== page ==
When I was pregnant with my first daughter I wanted to learn everything I could about being pregnant. I wanted to be sure that I was doing all of the right things to nurture my baby.
I wanted to know about my baby’s growth and development. I wanted to prepare for bringing my baby home. However, there was one part of the books, websites, and magazines that I would always skip. The section on labour and delivery.
I was seriously afraid of giving birth. I had seen all of the TV shows and movies where the lovely pregnant woman turns into a complete lunatic once her labour begins. She is not only in the worst pain imaginable, but she is angry and she wants to kill her husband for ‘doing this to her’.
On the other hand I was also terrified of having an epidural and medical interventions. I knew that I wanted to have a drug-free birth but I wasn’t sure how that was going to work. I honestly just wanted to avoid the topic altogether.
As my baby grew it was clear that I was going to eventually have to come up with a plan for her birth. One day, as I was reading “What to Expect When You’re Expecting” I saw a tiny paragraph about ‘hypnobirthing’. It said that hypnosis could be used as a pain relief technique during labor and birth. That option really appealed to me.
I started to research hypnobirthing. I read stories from women who had used hypnobirthing, and found out more about what the course had to offer. I was lucky to find out that there was an instructor that taught classes about five minutes away from my office.
My husband and I took the hypnobirthing course and I was surprised to see that not only did the course teach us the actual technique, it taught me the cultural and historical reasons why I associated pain with birth, how fear during birth causes increased pain, and the importance of ‘self-talk’ and the language we use around birth.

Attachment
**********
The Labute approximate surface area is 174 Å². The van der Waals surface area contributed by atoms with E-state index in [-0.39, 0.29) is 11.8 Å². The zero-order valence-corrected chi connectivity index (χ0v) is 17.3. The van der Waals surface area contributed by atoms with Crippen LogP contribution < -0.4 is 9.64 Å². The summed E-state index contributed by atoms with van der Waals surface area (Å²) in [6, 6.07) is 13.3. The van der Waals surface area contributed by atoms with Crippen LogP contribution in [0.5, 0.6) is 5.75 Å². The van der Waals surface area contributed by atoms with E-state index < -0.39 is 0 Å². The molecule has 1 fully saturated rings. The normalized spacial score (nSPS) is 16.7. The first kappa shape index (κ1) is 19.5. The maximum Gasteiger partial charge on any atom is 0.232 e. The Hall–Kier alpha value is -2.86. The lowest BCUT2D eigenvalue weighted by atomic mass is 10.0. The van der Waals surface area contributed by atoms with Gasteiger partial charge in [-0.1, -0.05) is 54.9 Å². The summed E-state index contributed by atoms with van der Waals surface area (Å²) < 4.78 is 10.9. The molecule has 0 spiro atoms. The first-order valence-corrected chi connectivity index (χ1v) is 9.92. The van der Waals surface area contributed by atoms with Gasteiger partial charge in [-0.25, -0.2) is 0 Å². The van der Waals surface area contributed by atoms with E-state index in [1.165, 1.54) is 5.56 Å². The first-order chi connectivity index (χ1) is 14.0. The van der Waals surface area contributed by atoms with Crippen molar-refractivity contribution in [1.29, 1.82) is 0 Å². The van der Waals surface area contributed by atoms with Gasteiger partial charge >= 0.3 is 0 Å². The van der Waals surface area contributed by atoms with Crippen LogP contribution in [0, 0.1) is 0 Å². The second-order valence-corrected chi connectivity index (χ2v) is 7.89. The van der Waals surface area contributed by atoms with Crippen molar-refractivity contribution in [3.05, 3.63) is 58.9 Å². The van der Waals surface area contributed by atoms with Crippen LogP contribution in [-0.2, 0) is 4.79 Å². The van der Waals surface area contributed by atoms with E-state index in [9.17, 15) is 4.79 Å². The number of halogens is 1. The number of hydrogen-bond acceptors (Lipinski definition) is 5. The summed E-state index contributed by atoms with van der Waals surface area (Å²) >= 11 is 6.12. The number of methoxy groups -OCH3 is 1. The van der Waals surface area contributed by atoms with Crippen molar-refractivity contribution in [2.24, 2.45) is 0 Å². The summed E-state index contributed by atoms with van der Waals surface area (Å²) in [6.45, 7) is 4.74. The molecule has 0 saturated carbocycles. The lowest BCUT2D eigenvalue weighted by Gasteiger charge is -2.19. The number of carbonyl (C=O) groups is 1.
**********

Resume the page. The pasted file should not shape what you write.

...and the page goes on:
My fear of birth and my fear of epidurals and medical interventions led me to look for a way to birth that made me feel empowered. For that I am grateful, and I look at my fear of giving birth as a gift. After the classes I felt very prepared both mentally and physically.
I was no longer afraid of birthing my baby. I believed in myself and my ability to birth my baby. And when the time came, I was excited rather than fearful. One of the hypnobirthing affirmations I used was “I am so excited that my baby is finally coming to me”. And I was. I was more excited than fearful.
Pregnancy fears are common and I trust that there is a reason for them. You are now responsible for another life. Your life is changing dramatically whether it’s your first baby or your fifth! You may have fears about your body, your baby’s wellbeing, your mental health, how your life will change once the baby is born, finances, relationships, or birthing to name a few.
But keep in mind that the fear response was developed to help us. In the early days of humanity, we needed to have a very extreme fear response because we were facing a very dangerous world. And although we aren’t running away from predators anymore, fears are still here to tell us that something isn’t right.
But we need to take the time to figure out what that something is, and what we can do about it. If we don’t do that we can get caught up in a cycle of chronic stress and our bodies suffer from the impact of the continual activation of the fight or flight response.
We cannot avoid stress completely, but it’s best to learn to manage our stress and fears. When we are pregnant, it’s especially important to assure that our stress response isn’t thrown into continual overdrive. There are many ways to decrease stress such as gentle exercise, meditation, rest, massage, reading, writing, affirmations… the list goes on.
But when you are dealing with fear, one thing that I have found helpful is to reframe your fear as a gift or a lesson. You can say to yourself “I know that life is always working for me. As such, I choose to see this fear as a gift.
I am open to understanding what this fear is trying to teach me.” That alone may help you take the next step. You may realise that your fear is trying to tell you to take a break, or take a birthing course, or see your health care provider.
The important thing is that you do not allow yourself to get caught up in the cycle of fear. By reframing fear as a gift or a lesson you are setting yourself up to take control over your emotional response.
Have you had fears during your pregnancy? Can you reframe any of those pregnancy fears as a gift?
(Written by Jamie Hocking)